To recoup lost earnings, banks apply an early repayment charge (also known as a break fee). In order to apply an early repayment charge, it must be stated in the terms and conditions of the loan contract – hence the importance of reading a loan contract carefully. The terms and conditions may also allow for an administration fee when a loan is repaid early. This is a flat fee and quite separate from an early repayment charge.

Calculating the charge

The Credit Contracts and Consumer Finance Act 2003 regulates early repayment charges on consumer loans. Consumer loans are loans that have been advanced for personal, domestic or household purposes. 

The Act allows lenders to recover their costs when a borrower repays a loan early. The Act contains a formula for lenders to use when calculating how much they lost, but it is not compulsory to use this formula (known as a “safe harbour” formula). They can use their own, but their formula must result in a reasonable estimate of how much they lost as a result of early repayment. Lenders must tell borrowers whether they are using the safe harbour formula or their own formula, and they must also explain how they will calculate the charge.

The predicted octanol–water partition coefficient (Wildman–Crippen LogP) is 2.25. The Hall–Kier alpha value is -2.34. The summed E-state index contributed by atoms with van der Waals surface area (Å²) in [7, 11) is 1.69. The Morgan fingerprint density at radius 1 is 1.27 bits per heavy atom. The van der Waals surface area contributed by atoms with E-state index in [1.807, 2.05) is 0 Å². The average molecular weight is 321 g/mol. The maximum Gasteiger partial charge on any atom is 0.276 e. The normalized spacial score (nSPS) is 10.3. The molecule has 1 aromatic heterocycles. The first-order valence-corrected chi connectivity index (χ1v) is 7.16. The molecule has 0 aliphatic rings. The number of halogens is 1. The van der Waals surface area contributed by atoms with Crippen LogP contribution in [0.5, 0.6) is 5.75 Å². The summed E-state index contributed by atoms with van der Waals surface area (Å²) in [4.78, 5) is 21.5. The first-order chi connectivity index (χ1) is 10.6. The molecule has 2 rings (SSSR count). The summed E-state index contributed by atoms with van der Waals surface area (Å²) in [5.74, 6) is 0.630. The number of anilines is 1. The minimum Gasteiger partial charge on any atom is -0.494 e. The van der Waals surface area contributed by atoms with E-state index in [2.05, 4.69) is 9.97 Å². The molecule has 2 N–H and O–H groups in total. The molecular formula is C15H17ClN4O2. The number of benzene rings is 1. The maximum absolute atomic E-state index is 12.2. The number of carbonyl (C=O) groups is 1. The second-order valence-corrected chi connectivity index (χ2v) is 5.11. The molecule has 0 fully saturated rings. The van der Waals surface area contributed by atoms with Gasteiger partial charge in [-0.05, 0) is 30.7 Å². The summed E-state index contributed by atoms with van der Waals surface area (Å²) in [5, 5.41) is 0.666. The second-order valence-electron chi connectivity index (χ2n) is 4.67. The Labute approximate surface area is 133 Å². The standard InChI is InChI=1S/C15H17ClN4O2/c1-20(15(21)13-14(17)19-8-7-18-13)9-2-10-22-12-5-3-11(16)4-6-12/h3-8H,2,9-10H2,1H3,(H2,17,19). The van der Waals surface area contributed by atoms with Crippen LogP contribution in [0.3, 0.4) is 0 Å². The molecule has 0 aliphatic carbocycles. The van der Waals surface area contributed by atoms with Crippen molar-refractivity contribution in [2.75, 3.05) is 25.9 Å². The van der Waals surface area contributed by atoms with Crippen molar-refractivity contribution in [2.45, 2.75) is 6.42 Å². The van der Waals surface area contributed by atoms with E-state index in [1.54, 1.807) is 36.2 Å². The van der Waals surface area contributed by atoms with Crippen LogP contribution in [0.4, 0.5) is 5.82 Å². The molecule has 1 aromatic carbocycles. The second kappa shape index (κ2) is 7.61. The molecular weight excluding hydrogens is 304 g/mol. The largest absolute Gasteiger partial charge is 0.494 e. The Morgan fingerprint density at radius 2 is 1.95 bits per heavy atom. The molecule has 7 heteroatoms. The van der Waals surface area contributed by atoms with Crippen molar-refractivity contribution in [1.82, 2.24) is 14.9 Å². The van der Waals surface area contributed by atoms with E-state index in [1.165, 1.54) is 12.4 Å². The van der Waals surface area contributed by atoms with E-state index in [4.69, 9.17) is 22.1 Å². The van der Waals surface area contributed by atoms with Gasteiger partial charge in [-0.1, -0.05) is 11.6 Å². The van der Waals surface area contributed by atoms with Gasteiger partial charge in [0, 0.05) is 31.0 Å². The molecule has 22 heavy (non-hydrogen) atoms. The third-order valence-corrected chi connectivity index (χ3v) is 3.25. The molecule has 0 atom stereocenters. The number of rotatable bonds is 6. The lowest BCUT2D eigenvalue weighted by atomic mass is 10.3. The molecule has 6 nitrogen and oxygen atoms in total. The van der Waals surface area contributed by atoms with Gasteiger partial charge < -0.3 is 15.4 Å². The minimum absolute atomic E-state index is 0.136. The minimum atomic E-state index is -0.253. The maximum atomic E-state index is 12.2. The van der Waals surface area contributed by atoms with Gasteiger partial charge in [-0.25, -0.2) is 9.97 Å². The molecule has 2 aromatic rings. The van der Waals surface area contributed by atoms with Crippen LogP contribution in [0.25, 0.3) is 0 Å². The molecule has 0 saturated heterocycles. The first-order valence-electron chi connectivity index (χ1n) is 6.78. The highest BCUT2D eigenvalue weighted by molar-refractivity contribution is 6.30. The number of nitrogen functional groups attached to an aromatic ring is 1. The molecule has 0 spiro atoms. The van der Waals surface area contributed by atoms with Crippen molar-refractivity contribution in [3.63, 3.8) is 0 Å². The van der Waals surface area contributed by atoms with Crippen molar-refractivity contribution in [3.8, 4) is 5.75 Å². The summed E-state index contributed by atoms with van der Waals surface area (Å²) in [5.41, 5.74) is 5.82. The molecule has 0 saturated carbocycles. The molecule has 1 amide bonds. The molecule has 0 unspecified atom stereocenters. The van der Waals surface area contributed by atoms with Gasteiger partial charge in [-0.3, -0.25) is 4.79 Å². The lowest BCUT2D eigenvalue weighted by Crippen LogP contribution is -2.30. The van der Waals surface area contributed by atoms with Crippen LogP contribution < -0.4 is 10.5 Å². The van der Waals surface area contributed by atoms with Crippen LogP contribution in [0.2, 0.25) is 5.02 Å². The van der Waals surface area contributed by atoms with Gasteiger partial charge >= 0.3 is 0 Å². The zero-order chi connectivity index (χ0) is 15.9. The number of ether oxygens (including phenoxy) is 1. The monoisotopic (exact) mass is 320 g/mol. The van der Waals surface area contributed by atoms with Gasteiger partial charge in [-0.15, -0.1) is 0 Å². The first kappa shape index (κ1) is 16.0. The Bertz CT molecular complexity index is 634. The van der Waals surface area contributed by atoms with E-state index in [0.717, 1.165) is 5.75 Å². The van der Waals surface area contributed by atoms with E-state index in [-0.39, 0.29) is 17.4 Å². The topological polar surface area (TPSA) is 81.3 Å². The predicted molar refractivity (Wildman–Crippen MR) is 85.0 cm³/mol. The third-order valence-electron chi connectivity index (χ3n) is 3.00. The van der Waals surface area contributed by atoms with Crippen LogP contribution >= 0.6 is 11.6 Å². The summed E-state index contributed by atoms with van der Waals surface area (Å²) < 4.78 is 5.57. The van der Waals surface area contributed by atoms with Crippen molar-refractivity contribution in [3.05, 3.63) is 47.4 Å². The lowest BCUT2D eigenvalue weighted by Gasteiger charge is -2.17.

Calculating early repayment charges involves a complex formula. Many – but not all – banks base the charge on the difference between the wholesale interest rate on the loan and the wholesale rate applicable when the loan is repaid early (other factors are also included in the calculation). If rates have risen since the loan was taken out, a charge won’t be applied because the bank can lend the money again at a higher rate.

Banks can’t give prospective borrowers an indication of how much it might cost to break a loan early because the calculation requires two inputs that cannot be known in advance: the point at which the borrower will decide to repay the loan early, and the interest rate applicable at that future point in time. Only with that information can banks calculate any loss and any corresponding charge.